NO. It doesn’t work that way. Women are people who are allowed to refuse to put up with your bullshit. Let me put it this way, creepers, you can change your behavior and learn to act like decent human beings, or I will start buying my lady friends pepper spray, and you will learn like Pavlov’s dog. When someone pulls away from you, removes your hands from various parts of their body, tells you no, tells you to get lost, refuses to speak to you at all….PAY FUCKING ATTENTION. You are NOT entitled to challenge those boundaries. Not at ALL.

    Of course, “what about the menz” is why people make comments like, “Well, if she didn’t dress like a slut,” or “she’s dated everybody, who does she think she is to tell ME no,” or “she was asking for it, being there that late, and drinking that much.” Women are not sex toys to be used at your convenience. So no, the “socially awkward” coupled with “not doing anything about it but using it as an excuse to creep on you,” does not fly. Nor does, “I’m not neurotypical” coupled with the same. Especially since nine times out of ten, the creepers I’ve seen can readily identify social cues from the other men, but flat out ignore them from women because it’s more fun to watch us get uncomfortable. That’s why I made it not fun to watch me get uncomfortable, because I made it clear that me getting uncomfortable would result in the creeper in pain, and in our group, ostracizing.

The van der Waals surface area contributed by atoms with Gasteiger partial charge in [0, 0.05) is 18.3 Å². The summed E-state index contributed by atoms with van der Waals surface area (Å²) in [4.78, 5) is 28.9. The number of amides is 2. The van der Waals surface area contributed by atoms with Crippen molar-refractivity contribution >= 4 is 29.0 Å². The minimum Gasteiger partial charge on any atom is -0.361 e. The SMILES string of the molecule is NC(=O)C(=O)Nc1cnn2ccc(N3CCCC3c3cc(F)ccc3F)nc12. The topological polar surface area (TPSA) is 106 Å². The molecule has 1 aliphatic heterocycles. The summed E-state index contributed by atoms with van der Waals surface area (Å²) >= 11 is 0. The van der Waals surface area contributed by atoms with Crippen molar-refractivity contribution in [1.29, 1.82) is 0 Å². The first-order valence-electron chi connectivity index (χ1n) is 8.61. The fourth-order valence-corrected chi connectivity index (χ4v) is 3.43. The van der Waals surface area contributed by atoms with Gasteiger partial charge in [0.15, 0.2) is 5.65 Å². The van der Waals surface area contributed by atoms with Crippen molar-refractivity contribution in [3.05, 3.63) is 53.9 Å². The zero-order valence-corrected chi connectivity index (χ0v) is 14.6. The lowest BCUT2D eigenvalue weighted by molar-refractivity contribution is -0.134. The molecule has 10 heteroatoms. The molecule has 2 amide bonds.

• oraclenine said:

      Yeah, “What are the poor sad socially awkward guys supposed to do?” makes me tired.

      Sad socially awkward guys- Are you spending a lot of time at HR at work because Bob says you keep bothering him? Have your male friends told you to keep your hands off their asses? Do strangers interrupt your conversations with guys at the local bar to ask if everything is cool here?

      No? Huh.

      Then maybe it isn’t that you don’t know how to interact socially with people, so much as you don’t treat women like people.

      • FlyBy said:

        Yes, this! It’s akin to a guy who “can’t help” hitting his wife because “she makes me so angry”, but somehow manages not to hit his boss who also makes him angry.

      • Elsajeni said: